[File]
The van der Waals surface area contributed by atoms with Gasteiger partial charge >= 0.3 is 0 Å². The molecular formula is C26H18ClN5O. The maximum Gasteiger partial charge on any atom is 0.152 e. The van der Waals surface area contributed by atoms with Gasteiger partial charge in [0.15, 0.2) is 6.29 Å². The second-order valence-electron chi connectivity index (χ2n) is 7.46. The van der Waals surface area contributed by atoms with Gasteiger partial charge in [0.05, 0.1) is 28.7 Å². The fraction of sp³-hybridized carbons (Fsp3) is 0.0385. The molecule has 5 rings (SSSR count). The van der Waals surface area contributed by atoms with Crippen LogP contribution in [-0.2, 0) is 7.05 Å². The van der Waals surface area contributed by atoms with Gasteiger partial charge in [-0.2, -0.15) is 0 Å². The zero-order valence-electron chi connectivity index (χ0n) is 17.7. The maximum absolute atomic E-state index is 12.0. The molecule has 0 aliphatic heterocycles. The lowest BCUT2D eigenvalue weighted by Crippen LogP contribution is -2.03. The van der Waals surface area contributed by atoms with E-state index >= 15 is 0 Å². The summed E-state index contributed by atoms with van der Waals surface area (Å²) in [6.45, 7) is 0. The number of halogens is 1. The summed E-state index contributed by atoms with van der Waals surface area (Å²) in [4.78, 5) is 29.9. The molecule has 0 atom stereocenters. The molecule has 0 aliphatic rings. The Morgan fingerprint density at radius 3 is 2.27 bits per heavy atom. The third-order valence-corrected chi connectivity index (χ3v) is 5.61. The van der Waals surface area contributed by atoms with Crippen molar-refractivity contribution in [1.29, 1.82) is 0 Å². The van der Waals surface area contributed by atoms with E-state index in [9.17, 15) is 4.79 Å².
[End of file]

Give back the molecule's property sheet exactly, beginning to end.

The van der Waals surface area contributed by atoms with Gasteiger partial charge >= 0.3 is 0 Å². The molecular formula is C26H18ClN5O. The maximum Gasteiger partial charge on any atom is 0.152 e. The van der Waals surface area contributed by atoms with Gasteiger partial charge in [0.15, 0.2) is 6.29 Å². The second-order valence-electron chi connectivity index (χ2n) is 7.46. The van der Waals surface area contributed by atoms with Gasteiger partial charge in [0.05, 0.1) is 28.7 Å². The fraction of sp³-hybridized carbons (Fsp3) is 0.0385. The molecule has 5 rings (SSSR count). The van der Waals surface area contributed by atoms with Crippen LogP contribution in [-0.2, 0) is 7.05 Å². The van der Waals surface area contributed by atoms with Gasteiger partial charge in [-0.2, -0.15) is 0 Å². The zero-order valence-electron chi connectivity index (χ0n) is 17.7. The maximum absolute atomic E-state index is 12.0. The molecule has 0 aliphatic heterocycles. The lowest BCUT2D eigenvalue weighted by Crippen LogP contribution is -2.03. The van der Waals surface area contributed by atoms with E-state index >= 15 is 0 Å². The summed E-state index contributed by atoms with van der Waals surface area (Å²) in [6.45, 7) is 0. The number of halogens is 1. The summed E-state index contributed by atoms with van der Waals surface area (Å²) in [4.78, 5) is 29.9. The molecule has 0 atom stereocenters. The molecule has 0 aliphatic rings. The Morgan fingerprint density at radius 3 is 2.27 bits per heavy atom. The third-order valence-corrected chi connectivity index (χ3v) is 5.61. The van der Waals surface area contributed by atoms with Crippen molar-refractivity contribution in [1.29, 1.82) is 0 Å². The van der Waals surface area contributed by atoms with E-state index in [9.17, 15) is 4.79 Å².